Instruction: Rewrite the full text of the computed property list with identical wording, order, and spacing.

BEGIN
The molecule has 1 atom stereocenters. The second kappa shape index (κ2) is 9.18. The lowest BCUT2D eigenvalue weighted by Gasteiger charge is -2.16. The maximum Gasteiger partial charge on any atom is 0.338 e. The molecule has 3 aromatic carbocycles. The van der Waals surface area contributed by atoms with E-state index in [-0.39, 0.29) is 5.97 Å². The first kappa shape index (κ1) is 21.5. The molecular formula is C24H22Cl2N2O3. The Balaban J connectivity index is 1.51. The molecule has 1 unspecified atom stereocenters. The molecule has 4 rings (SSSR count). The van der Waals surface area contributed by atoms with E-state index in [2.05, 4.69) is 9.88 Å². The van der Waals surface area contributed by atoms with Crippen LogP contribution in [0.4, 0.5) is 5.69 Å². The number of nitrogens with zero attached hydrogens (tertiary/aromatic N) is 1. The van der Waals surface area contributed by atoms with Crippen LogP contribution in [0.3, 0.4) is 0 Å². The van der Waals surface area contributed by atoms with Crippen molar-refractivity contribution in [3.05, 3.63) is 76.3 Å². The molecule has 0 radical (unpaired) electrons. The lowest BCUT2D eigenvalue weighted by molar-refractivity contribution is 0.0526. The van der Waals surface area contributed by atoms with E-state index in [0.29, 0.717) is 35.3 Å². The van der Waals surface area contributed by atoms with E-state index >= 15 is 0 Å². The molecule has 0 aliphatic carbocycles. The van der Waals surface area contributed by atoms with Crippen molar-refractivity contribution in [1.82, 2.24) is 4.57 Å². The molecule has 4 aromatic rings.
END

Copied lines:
The molecule has 1 atom stereocenters. The second kappa shape index (κ2) is 9.18. The lowest BCUT2D eigenvalue weighted by Gasteiger charge is -2.16. The maximum Gasteiger partial charge on any atom is 0.338 e. The molecule has 3 aromatic carbocycles. The van der Waals surface area contributed by atoms with E-state index in [-0.39, 0.29) is 5.97 Å². The first kappa shape index (κ1) is 21.5. The molecular formula is C24H22Cl2N2O3. The Balaban J connectivity index is 1.51. The molecule has 1 unspecified atom stereocenters. The molecule has 4 rings (SSSR count). The van der Waals surface area contributed by atoms with E-state index in [2.05, 4.69) is 9.88 Å². The van der Waals surface area contributed by atoms with Crippen LogP contribution in [0.4, 0.5) is 5.69 Å². The number of nitrogens with zero attached hydrogens (tertiary/aromatic N) is 1. The van der Waals surface area contributed by atoms with Crippen LogP contribution in [0.3, 0.4) is 0 Å². The van der Waals surface area contributed by atoms with Crippen molar-refractivity contribution in [3.05, 3.63) is 76.3 Å². The molecule has 0 radical (unpaired) electrons. The lowest BCUT2D eigenvalue weighted by molar-refractivity contribution is 0.0526. The van der Waals surface area contributed by atoms with E-state index in [0.29, 0.717) is 35.3 Å². The van der Waals surface area contributed by atoms with E-state index >= 15 is 0 Å². The molecule has 0 aliphatic carbocycles. The van der Waals surface area contributed by atoms with Crippen molar-refractivity contribution in [1.82, 2.24) is 4.57 Å². The molecule has 4 aromatic rings.